For field-walking the fields were divided into lines spaced 20 metres apart, and each line was walked in 20 metre long transects. The weather was predominantly fine and sunny with only a little drizzle on the final day of walking in the south field.

Finds recovered were mainly of flint, both waste flakes and fire cracked flint. However, a significant number of flint tools were also recovered. The tools included scrapers, piercing tools, notched pieces, a number of beautiful blades and blade fragments and a total of 9 Neolithic axes. Other pieces included a possible early Neolithic blade and sickle. The dot density diagrams are indicating possible concentrations of material in a number of places across the east and west fields. The south field contained countless pieces of fire cracked flint, and considerable quantities were collected, counted and weighed during the field walking project.

The fields at Lower Hoddern Farm are obviously the site of considerable Neolithic activity. However, as the fields consist of a very rich sandy loam and have been ploughed for some time it is unlikely whether ancient features are preserved below the plough soil. It is possible that alluvial activity in the shallow valley bottom may have produced deep enough protection, and a survey of the results may indicate the potential for some assessment excavation. The fields are close to one of the proposed areas for the Brighton sewage site, and a professional unit may be conducting excavations in the field to the east of the one walked.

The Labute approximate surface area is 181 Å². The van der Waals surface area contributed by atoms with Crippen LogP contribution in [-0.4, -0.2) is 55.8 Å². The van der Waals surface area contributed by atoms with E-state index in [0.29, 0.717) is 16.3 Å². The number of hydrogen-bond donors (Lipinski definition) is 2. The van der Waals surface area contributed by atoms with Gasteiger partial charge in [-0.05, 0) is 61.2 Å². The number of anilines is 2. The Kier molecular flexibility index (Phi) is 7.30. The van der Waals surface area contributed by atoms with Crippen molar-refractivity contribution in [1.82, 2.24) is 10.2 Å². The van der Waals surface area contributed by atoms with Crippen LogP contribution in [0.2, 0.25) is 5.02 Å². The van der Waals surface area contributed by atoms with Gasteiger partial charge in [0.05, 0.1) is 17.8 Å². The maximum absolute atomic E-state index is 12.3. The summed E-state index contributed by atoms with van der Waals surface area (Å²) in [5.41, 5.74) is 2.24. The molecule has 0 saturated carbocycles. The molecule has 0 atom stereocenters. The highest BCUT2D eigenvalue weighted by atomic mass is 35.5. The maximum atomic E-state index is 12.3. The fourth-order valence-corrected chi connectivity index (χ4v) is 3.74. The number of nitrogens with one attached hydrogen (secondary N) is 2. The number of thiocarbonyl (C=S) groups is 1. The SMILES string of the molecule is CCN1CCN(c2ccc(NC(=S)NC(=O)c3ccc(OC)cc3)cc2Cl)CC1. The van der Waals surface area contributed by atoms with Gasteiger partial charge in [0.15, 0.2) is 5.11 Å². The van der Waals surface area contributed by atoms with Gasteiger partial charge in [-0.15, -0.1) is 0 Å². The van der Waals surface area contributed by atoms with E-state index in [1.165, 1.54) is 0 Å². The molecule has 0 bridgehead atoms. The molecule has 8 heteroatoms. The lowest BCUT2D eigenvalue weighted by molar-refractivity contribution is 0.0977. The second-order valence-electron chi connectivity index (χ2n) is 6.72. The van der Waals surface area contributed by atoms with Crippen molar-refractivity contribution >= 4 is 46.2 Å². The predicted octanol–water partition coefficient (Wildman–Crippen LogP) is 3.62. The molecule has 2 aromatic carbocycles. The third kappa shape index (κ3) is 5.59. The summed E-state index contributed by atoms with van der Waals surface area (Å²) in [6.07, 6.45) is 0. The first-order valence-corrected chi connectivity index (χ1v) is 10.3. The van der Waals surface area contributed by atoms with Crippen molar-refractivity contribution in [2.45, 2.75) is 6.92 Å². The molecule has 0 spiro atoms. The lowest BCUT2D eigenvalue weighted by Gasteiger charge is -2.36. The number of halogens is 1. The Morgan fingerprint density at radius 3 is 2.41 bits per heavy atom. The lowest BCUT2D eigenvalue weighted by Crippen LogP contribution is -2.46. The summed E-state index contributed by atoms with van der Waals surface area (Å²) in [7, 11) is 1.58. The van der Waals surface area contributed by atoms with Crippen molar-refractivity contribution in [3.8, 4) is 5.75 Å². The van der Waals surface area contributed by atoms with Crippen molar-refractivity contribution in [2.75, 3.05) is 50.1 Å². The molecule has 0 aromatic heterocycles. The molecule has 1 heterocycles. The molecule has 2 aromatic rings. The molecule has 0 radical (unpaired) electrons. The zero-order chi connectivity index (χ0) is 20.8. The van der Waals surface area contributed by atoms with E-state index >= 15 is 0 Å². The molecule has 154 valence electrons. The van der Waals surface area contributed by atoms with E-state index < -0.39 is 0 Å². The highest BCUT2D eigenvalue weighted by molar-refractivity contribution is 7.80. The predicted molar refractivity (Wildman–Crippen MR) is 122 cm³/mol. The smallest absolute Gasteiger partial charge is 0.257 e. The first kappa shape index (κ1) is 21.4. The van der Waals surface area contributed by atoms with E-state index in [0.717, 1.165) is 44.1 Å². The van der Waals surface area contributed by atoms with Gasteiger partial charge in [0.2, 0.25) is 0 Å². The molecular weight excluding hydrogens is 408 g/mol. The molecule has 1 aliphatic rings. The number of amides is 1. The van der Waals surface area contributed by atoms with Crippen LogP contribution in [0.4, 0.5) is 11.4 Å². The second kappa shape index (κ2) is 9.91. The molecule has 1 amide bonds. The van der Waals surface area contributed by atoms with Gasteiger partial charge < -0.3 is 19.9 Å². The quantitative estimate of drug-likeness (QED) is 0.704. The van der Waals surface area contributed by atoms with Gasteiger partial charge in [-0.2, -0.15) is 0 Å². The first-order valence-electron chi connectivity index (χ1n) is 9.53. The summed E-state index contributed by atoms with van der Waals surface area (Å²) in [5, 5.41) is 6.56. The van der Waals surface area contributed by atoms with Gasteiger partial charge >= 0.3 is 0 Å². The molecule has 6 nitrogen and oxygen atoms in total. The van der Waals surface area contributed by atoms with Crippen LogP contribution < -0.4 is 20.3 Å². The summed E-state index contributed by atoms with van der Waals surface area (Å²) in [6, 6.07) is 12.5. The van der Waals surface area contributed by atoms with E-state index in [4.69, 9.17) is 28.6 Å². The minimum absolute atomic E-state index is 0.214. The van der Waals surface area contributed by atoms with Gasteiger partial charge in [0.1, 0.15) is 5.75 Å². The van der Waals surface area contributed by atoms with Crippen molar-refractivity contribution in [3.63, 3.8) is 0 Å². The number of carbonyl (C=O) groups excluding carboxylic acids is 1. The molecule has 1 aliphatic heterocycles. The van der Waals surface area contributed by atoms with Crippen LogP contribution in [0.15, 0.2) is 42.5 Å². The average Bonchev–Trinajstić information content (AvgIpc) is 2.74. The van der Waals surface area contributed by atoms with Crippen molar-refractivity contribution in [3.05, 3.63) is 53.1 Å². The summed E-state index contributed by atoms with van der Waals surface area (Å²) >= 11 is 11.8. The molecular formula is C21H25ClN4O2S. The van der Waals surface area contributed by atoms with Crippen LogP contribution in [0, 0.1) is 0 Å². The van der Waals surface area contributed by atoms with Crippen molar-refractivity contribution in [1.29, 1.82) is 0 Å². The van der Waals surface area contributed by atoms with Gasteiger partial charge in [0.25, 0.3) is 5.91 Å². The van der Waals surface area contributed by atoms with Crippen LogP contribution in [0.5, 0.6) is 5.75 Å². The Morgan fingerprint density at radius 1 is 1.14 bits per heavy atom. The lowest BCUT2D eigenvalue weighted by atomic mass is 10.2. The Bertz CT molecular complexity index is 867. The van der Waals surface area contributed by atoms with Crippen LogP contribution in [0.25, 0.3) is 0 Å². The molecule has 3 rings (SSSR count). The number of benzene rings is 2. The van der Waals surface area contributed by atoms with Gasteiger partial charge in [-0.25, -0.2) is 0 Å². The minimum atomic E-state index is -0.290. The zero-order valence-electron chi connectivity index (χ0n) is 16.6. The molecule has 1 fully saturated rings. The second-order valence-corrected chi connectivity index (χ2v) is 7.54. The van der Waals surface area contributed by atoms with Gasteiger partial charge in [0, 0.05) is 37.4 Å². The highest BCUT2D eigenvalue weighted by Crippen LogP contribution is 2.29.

In the centre of the field was a small concentration of Roman pottery, including the rim of a burnished vessel and the base of some grey ware. The dozen sherds recovered from the field walking are too small to suggest a significant Roman presence and further walking around this localised centre may be necessary to produce other fmds. The Roman material could possibly be a small local site, or may indicate pottery being moved from other locations through manuring or isolated soil dumping.

The fields of Lower Hoddem Farm have produced significant amounts of Neolithic flintwork to justify further investigation. Once the concentrations are analysed it is likely that BHAS may return to the fields for geophysical surveying and some archaeological excavation.


The Field Unit are planning a number of projects in 2004; excavations will continue at Rocky Clump and we hope to receive permission to conduct assessment 'digs' at both Ovingdean (to look for a dove-cote) and at Millbank Wood, Stanmer (to look for a Tudor mill). Geophysical studies are planned at a number of locations including Ovingdean and Peacehaven. Once permission is received the Unit will begin the first phase of a major project at Woodingdean, this will include geophysics, field walking and possible excavation, the site is part of the cemetery extension and the land has produced a number of linear earthworks. Aerial photographs of the field to the south of the cemetery have shown soil marks, these suggest some form of activity in antiquity. The field walking project may be able to produce some datable evidence for the features noted.